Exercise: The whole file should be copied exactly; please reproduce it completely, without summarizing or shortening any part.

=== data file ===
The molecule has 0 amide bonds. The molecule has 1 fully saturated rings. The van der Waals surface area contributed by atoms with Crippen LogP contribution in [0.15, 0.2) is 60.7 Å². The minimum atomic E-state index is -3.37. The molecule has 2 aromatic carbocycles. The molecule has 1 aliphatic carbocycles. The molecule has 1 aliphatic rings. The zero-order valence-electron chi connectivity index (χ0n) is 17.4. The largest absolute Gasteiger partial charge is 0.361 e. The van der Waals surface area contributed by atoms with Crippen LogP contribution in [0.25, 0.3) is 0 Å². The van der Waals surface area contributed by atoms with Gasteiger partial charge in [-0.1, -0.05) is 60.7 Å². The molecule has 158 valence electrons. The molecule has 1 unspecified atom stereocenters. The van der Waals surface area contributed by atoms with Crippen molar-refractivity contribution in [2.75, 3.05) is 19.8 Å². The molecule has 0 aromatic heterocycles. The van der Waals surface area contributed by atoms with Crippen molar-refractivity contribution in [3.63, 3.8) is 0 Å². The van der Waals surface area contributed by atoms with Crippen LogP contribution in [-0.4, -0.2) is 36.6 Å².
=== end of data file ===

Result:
The molecule has 0 amide bonds. The molecule has 1 fully saturated rings. The van der Waals surface area contributed by atoms with Crippen LogP contribution in [0.15, 0.2) is 60.7 Å². The minimum atomic E-state index is -3.37. The molecule has 2 aromatic carbocycles. The molecule has 1 aliphatic carbocycles. The molecule has 1 aliphatic rings. The zero-order valence-electron chi connectivity index (χ0n) is 17.4. The largest absolute Gasteiger partial charge is 0.361 e. The van der Waals surface area contributed by atoms with Crippen LogP contribution in [0.25, 0.3) is 0 Å². The van der Waals surface area contributed by atoms with Gasteiger partial charge in [-0.1, -0.05) is 60.7 Å². The molecule has 158 valence electrons. The molecule has 1 unspecified atom stereocenters. The van der Waals surface area contributed by atoms with Crippen molar-refractivity contribution in [2.75, 3.05) is 19.8 Å². The molecule has 0 aromatic heterocycles. The van der Waals surface area contributed by atoms with Crippen molar-refractivity contribution in [3.63, 3.8) is 0 Å². The van der Waals surface area contributed by atoms with Crippen LogP contribution in [-0.4, -0.2) is 36.6 Å².